Fandom

India Wiki

Art, Architecture, and Literature

2,191pages on
this wiki
Add New Page
Talk0 Share

Ad blocker interference detected!


Wikia is a free-to-use site that makes money from advertising. We have a modified experience for viewers using ad blockers

Wikia is not accessible if you’ve made further modifications. Remove the custom ad blocker rule(s) and the page will load as expected.

Much of Indian architecture, including the Taj Mahal, other works of Mughal architecture, and South Indian architecture, blends ancient local traditions with imported styles. Vernacular architecture is also highly regional in it flavours. Vastu shastra, literally "science of construction" or "architecture" and ascribed to Mamuni Mayan, explores how the laws of nature affect human dwellings; geometry and directional alignments are key tools. Though primarily applied in Hindu architecture through the construction of temples, it has influenced poetry, dance, and sculpture—the latter among the traditional 64 manual arts under the purview of the shilpa shastras. The Taj Mahal, built in Agra between 1631 and 1648 by orders of Emperor Shah Jahan in memory of his wife, has been described in the UNESCO World Heritage List as "the jewel of Muslim art in India and one of the universally admired masterpieces of the world's heritage." Indo-Saracenic Revival architecture, pioneered by the British in the late 19th century, drew on Arab-, Turkish-, and Persian-inspired Indo-Islamic architecture.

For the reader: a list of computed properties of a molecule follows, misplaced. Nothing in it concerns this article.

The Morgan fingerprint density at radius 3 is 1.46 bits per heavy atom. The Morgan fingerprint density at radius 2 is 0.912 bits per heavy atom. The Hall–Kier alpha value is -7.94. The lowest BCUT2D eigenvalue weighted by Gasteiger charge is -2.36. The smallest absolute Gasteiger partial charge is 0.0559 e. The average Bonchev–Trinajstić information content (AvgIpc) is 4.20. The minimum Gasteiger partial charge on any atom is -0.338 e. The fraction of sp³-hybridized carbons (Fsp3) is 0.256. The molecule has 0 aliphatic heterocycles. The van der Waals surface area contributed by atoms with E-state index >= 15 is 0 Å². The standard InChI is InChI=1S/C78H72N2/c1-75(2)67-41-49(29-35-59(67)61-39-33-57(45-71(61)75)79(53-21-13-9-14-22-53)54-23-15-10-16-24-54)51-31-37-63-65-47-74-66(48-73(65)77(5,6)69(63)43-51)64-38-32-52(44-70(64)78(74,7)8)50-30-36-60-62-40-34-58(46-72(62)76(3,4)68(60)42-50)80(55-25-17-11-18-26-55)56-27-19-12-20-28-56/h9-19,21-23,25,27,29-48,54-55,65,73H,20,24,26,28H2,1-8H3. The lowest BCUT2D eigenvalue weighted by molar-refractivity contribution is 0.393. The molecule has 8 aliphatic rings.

The earliest literary writings in India, composed between 1400 BCE and 1200 CE, were in the Sanskrit language. Prominent works of this Sanskrit literature include epics such as the Mahābhārata and the Ramayana, the dramas of Kālidāsa such as the Abhijñānaśākuntalam (The Recognition of Śakuntalā), and poetry such as the Mahākāvya. Developed between 600 BCE and 300 CE in South India, the Sangam literature, consisting of 2,381 poems, is regarded as a predecessor of Tamil literature. From the 14th to the 18th centuries, India's literary traditions went through a period of drastic change because of the emergence of devotional poets such as Kabīr, Tulsīdās, and Guru Nānak. This period was characterised by a varied and wide spectrum of thought and expression; as a consequence, medieval Indian literary works differed significantly from classical traditions. In the 19th century, Indian writers took a new interest in social questions and psychological descriptions. 20th-century Indian literature was influenced by the works of Bengali poet and novelist Rabindranath Tagore

Also on Fandom

Random Wiki